Did you spot the problem with the implementation of queue equality that we developed last time? As with the other bug we’ve encountered, this one stems from the comparison function we use.

If you use a **strict** priority function (one that always orders items, never considering them equal), everything works perfectly well - two queues containing the same items and using the same priority function will be return all the items in strictly the same order.

But if the priority function only specifies a partial ordering, things can go awry with our equality definition.

A *partial ordering* is when you have some items that have the same priority as each other. When this happens, we’re saying that the order of these items *does not matter* and the code is free to return the items in any sequence at all.

We’ve seen this before, when we had a priority queue of strings - an `IImmutablePriorityQueue<string>`

that was defined using `StringComparer.OrdinalIgnoreCase`

.

Should we consider two queues equal, if they contain the same set of items, prioritized by the same ordering function, but they happen to return two of items with equal priority in a different order to each other?

I think we should.

But how do we compare these queues?

The key is to accept that items with the same priority to appear in any order and accommodate that in as we work through comparing pairs of items.

Let’s look at an example, comparing two case-insensitive alphabetical queues with the following items:

Left | "alpha", "beta", "Beta", "BETA", "gamma" |
---|---|

Right | "alpha", "Beta", "BETA", "beta", "gamma" |

Initial State:

Left.Head | Right.Head |
---|---|

"alpha" | "alpha" |

Both queue heads are identical, so we dequeue from both queues.

State after step 1:

Left.Head | Right.Head |
---|---|

"beta" | "Beta" |

The queue heads are not identical, but they have equal priority, so they might have exact matches to come. We stash them aside, and then dequeue from both queues.

State after step 2:

Left.Head | Right.Head | Left Stash | Right Stash |
---|---|---|---|

"Beta" | "BETA" | "beta" | "Beta" |

Again, the queue heads are not identical, but they have equal priority. We check to see if either queue head matches a stashed value from the other queue. The head of the left head is in our right stash, so we dequeue from the left queue and remove that value from our right stash.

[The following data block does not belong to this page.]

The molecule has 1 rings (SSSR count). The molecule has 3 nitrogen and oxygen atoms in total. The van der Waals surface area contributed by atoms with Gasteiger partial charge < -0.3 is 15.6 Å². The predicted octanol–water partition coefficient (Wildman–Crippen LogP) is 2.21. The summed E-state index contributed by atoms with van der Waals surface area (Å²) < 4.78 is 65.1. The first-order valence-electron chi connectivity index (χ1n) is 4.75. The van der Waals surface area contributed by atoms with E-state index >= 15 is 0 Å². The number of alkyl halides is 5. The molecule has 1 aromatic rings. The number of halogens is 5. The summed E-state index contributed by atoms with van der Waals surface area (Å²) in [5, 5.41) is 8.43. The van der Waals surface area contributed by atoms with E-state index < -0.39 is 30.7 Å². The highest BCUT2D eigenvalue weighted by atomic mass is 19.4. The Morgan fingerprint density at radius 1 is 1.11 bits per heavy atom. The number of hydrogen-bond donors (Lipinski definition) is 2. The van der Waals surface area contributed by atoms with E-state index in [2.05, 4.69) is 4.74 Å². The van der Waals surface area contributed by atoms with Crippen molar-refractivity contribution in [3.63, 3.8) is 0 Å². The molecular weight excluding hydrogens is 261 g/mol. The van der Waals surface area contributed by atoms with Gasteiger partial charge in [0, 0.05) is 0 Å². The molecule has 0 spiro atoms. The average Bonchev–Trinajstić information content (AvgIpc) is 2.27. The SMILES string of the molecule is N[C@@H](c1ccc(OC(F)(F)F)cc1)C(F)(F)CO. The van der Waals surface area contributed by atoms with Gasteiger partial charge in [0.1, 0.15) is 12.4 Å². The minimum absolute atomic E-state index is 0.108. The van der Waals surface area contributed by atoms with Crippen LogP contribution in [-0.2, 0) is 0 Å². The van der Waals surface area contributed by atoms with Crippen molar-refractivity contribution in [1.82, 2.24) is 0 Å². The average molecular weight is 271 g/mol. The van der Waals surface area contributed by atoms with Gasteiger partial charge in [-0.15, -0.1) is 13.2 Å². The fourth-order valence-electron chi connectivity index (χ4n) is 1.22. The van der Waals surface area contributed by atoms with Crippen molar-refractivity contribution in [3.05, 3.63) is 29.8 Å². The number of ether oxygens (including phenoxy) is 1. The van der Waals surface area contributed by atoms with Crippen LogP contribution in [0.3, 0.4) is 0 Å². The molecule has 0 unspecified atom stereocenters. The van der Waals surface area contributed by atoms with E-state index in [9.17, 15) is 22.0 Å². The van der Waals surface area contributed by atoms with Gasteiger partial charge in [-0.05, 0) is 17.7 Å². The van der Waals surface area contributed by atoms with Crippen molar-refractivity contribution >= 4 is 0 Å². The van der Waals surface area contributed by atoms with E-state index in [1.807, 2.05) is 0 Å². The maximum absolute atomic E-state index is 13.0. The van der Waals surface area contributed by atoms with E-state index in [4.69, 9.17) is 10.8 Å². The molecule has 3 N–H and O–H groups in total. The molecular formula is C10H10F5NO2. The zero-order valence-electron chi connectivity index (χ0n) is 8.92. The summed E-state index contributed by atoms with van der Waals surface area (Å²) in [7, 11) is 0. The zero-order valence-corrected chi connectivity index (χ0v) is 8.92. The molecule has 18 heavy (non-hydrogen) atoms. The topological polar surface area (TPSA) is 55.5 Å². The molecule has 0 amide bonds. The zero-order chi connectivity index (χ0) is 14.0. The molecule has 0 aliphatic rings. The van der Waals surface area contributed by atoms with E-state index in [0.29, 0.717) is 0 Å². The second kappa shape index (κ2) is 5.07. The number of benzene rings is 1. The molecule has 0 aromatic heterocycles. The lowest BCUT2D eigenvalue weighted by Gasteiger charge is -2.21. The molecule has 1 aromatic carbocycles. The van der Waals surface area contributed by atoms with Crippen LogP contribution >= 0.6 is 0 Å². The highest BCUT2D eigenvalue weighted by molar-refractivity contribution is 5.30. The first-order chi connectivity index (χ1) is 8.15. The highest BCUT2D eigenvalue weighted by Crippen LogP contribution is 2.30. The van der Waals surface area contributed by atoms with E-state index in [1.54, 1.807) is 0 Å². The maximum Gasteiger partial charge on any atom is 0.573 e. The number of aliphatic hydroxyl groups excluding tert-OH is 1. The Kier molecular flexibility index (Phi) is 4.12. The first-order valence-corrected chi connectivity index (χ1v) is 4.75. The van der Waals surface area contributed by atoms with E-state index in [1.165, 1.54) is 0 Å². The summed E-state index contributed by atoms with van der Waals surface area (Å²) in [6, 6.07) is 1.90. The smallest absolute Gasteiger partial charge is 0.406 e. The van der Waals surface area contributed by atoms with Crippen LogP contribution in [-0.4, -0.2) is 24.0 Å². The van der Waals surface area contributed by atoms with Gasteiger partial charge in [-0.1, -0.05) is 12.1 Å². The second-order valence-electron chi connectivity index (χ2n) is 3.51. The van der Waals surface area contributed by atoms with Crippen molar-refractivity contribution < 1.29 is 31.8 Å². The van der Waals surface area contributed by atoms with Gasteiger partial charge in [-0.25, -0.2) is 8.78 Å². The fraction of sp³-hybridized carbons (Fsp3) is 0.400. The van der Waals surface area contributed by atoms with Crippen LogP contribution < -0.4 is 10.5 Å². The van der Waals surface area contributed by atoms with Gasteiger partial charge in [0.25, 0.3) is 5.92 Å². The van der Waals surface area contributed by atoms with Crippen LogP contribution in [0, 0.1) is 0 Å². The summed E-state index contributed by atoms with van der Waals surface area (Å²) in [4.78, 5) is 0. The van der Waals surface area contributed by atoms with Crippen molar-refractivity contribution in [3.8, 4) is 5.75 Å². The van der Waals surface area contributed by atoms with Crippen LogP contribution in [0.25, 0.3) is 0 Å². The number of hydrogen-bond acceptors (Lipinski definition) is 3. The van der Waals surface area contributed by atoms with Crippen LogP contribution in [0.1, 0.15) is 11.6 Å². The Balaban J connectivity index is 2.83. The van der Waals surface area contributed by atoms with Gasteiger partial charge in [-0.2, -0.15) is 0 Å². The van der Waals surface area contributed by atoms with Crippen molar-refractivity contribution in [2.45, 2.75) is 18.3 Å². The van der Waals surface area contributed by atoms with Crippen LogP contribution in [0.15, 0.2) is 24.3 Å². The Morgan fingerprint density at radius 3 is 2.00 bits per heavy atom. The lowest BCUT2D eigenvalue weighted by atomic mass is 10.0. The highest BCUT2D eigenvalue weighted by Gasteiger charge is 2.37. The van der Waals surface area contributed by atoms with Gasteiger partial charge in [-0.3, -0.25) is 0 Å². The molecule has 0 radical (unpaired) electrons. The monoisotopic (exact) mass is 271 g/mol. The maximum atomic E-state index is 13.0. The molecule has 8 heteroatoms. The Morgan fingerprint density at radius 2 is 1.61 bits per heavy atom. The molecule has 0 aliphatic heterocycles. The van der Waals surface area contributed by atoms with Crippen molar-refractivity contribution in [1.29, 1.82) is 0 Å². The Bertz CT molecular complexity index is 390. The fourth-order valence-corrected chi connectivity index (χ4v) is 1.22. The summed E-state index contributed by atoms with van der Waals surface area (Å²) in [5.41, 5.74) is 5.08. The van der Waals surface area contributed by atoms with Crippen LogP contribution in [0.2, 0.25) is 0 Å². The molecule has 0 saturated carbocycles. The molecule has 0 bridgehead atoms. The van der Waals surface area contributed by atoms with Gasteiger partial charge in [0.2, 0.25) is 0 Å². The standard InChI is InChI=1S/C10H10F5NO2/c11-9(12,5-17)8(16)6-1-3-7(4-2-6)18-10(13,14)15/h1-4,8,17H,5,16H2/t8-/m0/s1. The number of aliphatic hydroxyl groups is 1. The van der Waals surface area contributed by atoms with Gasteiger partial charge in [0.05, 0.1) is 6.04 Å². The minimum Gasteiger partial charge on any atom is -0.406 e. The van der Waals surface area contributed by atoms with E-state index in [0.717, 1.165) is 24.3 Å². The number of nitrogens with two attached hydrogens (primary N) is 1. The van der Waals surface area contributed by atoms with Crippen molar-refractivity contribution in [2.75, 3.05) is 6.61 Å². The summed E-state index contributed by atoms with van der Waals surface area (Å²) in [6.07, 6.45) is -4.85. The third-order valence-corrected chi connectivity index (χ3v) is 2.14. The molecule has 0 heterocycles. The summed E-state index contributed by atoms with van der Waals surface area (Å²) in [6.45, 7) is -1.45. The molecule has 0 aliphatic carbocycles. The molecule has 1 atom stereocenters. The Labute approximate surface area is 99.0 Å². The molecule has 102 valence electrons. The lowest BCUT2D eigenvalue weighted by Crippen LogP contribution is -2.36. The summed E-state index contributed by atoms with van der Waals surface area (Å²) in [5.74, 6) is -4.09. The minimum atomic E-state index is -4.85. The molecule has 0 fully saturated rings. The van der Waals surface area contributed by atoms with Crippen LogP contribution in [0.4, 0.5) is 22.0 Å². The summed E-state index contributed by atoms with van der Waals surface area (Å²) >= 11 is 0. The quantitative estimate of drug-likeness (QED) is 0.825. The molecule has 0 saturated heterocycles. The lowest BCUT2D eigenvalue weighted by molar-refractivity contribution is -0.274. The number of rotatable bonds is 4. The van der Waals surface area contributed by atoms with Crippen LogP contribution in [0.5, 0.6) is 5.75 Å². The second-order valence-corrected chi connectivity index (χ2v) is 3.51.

State after step 3:

Left.Head | Right.Head | Left Stash | Right Stash |
---|---|---|---|

"BETA" | "BETA" | "beta" | - |

Our queue heads are now identical, so we dequeue from both queues. Our stashes remain the same.

State after step 4:

Left.Head | Right.Head | Left Stash | Right Stash |
---|---|---|---|

"gamma" | "beta" | "beta" | - |

Our queue heads are not identical, but they have equal priority, so we check to see if either queue head matches a stashed value from the other queue. This time, we find that the head of our right queue is in the left stash, so we can dequeue from the right queue and remove it from the left stash.

State after step 5:

Left.Head | Right.Head | Left Stash | Right Stash |
---|---|---|---|

"gamma" | "gamma" | - | - |

Both queues have an identical head, so we dequeue from both - and both queues are now empty.

Since both our stashes are also empty, we know that every item found a match in the other queue, and we can consider the queues equal.

Phew!

Here’s the implementation - it’s a bit long, but should be relatively straightforward to read.

I had to desk check this approach several times before I convinced myself that it would work. After implementation, I turned each of those desk checks into a unit tests.

## Comments

blog comments powered by Disqus